One day in September I was matched with Jackie Pung in the Ardmore, Oklahoma Women's Open Golf Tournament. Jackie is a wonderful pro—the kind who figures to beat you every time out. She and I were the halfway leaders and, going into the traditionally critical third round, I had her by one stroke. We drew a large gallery. The afternoon was scorching. I wasn't.
Normally, I don't have long-game troubles, but she was maintaining such tough pressure on every hole, I knotted and wasn't getting anything off the tee. The cup began to look as big as Sir Gordon Richard's monocle and, worse yet, I started thinking about a football game being played 85 miles up the road at Norman.
Going out for fairway shots and in between holes, there was a guy in our gallery with a portable radio, keeping the Oklahoma-Texas Christian game muffled to his ear. I would ask him every so often what was happening and it seemed that "my" team, Oklahoma, also was having a nowhere afternoon. The Sooners were being outplayed by a highly inspired opponent. So was I. But that isn't why Oklahoma was my team. Bud Wilkinson is their coach; that's why. Bud has been a special hero of mine for 25 years—ever since he was 13 and I was 11 and we lived on the same block in south Minneapolis and played on the same football team.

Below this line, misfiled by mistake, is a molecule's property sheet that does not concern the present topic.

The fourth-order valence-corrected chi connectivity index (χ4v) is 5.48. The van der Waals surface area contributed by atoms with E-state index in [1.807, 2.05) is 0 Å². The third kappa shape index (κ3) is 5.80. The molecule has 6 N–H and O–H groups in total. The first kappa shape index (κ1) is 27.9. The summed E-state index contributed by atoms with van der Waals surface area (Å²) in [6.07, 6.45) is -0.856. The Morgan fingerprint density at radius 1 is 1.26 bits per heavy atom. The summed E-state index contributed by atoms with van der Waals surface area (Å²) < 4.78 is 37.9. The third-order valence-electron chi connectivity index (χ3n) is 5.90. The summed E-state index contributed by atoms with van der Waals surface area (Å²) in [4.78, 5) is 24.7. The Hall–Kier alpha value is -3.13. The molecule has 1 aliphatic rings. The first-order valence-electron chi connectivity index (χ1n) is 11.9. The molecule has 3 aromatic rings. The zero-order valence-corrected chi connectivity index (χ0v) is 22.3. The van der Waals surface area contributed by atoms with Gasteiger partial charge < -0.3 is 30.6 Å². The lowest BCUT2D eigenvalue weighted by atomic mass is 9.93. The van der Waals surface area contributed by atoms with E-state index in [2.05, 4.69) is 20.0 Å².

November 8, 1954
Anyway, I chipped short and went down a stroke to Jackie Pung at Ardmore, just as the first half ended with the Sooners behind 0-2 at Norman. It was 7-9 after three quarters; then it got worse. Oklahoma trailed 7-16 in the fourth quarter and I was three down to Jackie. Somehow, Wilkinson and Berg just had to rally.
An almost storybook finish unfolded after all. Texas Christian slowly sunk into the west and Oklahoma biffed and bammed to win 21-16. And Miss Pung finally weakened too. By weakened, I mean she probably didn't have enough strength to do 50 push-ups after coming in four under par, beating me by five strokes.
When everybody had deserted the course for the day, though, I began to think about the terrific determination that had made Bud Wilkinson a great athlete back home; the same determination he now quietly shovels into the Sooners to make them the nation's top collegiate football team. I went back out to the practice tee. I finally discovered my stance had been too wide during the afternoon and I'd been pushing the ball. I got my feet in a closer box alignment and began to get a decent coil into my backswing. The ball began to ride 25 and 50 yards more on the drive. I relaxed again.